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24 Mar 2008 11:38
When David Pangelinan isn’t logging 14-hour days driving a fuel tanker, he’s at his computer indulging his latest hobby: building a succession of online stores in minutes.
Pangelinan has built four online stores offering hundreds of products for sale, from Bulova watches to Betty Boop pillows, using the website Zlio.com.
“It was real easy,” says Pangelinan (43), who lives in Columbus, Georgia.
He says he’s still learning the finer points of e-commerce, and spends time browsing through thousands of products on Zlio.com‘s catalogue that he could sell.
“I just went in there and started jotting down the products that were interesting and caught my eye,” says Pangelinan, who spends six to 10 hours a week tending to his shops.
Zlio.com, which launched in France in 2006 and in January in the United States, allows people to form online stores for free. Users can choose a name, address and template for the store they want to create and then begin displaying wares—say an iPod or a T-shirt.
It’s a simple tool, with none of the typical hassle of designing a site, setting up a payment gateway and keeping stock of merchandise and shipping.
Once signed up, a new shopkeeper can choose from more than three million products offered by 120 merchants, including Barnes & Noble, Zappos, Gap and Apple.
They can then invite friends and relatives to shop.
“It’s the Tupperware party concept gone online,” says Zlio.com founder and chief executive Jeremie Berrebi.
Berrebi, an internet journalist-turned-entrepreneur, says he meshed the idea of a Tupperware party with social recommendation features in which users turn to friends for shopping suggestions to create Zlio.
The notion of helping people create online stores is nearly as old as the commercial web itself. Major e-commerce players eBay and Amazon have helped web entrepreneurs set up hundreds of thousands of independent online stores.
Sites such as CafePress.com have been around since 1999, allowing web users to create stores to sell personalised accessories like coffee mugs. Zlio offers a far wider range of goods for sale and takes more of a social networking approach.
Zlio also provides some marketing help. Users can put a widget on their Facebook or other social networking page, or use Google’s AdSense software to direct traffic to their sites.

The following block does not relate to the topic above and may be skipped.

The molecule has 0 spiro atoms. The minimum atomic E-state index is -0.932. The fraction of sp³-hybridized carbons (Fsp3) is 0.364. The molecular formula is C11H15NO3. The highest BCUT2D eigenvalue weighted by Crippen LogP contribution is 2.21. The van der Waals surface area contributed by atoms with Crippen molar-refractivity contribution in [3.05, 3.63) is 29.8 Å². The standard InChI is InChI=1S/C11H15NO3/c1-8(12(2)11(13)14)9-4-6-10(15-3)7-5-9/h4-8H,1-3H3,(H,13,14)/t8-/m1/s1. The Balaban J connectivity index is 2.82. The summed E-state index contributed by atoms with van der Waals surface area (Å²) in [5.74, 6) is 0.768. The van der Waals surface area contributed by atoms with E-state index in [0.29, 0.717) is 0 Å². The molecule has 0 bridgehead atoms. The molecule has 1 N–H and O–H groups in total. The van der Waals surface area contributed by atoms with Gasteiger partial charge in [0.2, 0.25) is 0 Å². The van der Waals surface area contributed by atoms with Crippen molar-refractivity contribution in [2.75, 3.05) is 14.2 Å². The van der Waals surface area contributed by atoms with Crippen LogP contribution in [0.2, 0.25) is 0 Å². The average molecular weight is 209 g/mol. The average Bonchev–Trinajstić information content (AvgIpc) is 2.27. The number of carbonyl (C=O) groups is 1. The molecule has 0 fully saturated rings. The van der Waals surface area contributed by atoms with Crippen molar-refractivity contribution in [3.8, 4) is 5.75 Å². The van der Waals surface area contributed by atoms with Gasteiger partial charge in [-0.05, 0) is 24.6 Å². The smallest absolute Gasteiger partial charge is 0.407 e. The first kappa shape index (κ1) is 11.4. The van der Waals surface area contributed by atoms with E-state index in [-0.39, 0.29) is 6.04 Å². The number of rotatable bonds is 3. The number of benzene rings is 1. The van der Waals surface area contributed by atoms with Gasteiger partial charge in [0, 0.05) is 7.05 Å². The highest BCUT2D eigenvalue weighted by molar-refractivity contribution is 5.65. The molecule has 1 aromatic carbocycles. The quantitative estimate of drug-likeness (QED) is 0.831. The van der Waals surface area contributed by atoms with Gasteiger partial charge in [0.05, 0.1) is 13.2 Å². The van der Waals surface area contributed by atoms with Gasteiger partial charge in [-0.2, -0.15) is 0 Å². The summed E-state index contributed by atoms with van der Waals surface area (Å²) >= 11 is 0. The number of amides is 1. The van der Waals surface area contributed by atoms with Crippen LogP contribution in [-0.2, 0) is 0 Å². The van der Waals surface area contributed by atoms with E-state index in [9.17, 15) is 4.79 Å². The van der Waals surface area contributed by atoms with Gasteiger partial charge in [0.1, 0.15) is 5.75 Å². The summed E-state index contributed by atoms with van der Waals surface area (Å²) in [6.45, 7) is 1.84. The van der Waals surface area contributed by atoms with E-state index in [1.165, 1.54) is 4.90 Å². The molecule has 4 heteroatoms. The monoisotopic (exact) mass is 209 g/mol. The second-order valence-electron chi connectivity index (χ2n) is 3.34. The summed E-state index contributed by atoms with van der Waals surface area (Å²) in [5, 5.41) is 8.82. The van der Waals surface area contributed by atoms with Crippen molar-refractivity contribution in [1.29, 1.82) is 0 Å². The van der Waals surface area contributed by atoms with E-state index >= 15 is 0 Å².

So far, people have created more than 250 000 stores, many organised around themes. One was devoted to all things red, another sold only hot sauce, a third focused on The Beatles.
John Holsen, who runs a small publishing business in Kansas City, Missouri, recently started a shop with his wife, a yoga teacher, to sell yoga gear. “It started as an experiment to see if I could build an e-commerce site in five minutes,” he says. “And you can.”
His site gets up to 5 000 hits a month and makes about $300 to $400 on monthly revenue of $3 000. “You won’t get wealthy off of it, but if you built enough sites, you can probably make a decent income,” he says.
On average, shopkeepers make about $300 a month, but top sellers can make as much as $3 000, Zlio spokesperson Rachel Bremer says.
Merchants share the revenue with Zlio and the seller based on the number of clicks and sales. Shopkeepers display wares and can earn up to 10% commission through eBay’s PayPal online payment service, either on every sale or on every click generated. They don’t have to worry about shipping orders because the companies take care of it.
Last year, Zlio generated $12-million in sales for the companies with which it has tie-ups, Berrebi says—but he refuses to disclose how much money the site makes. He also has seen some business interest in the site. Mangrove Capital, which was an early investor in eBay’s popular Skype internet phone service, is backing Zlio, too.
As for the name Zlio itself, Berrebi says it doesn’t mean anything. “It’s just a four-letter word.”—Reuters
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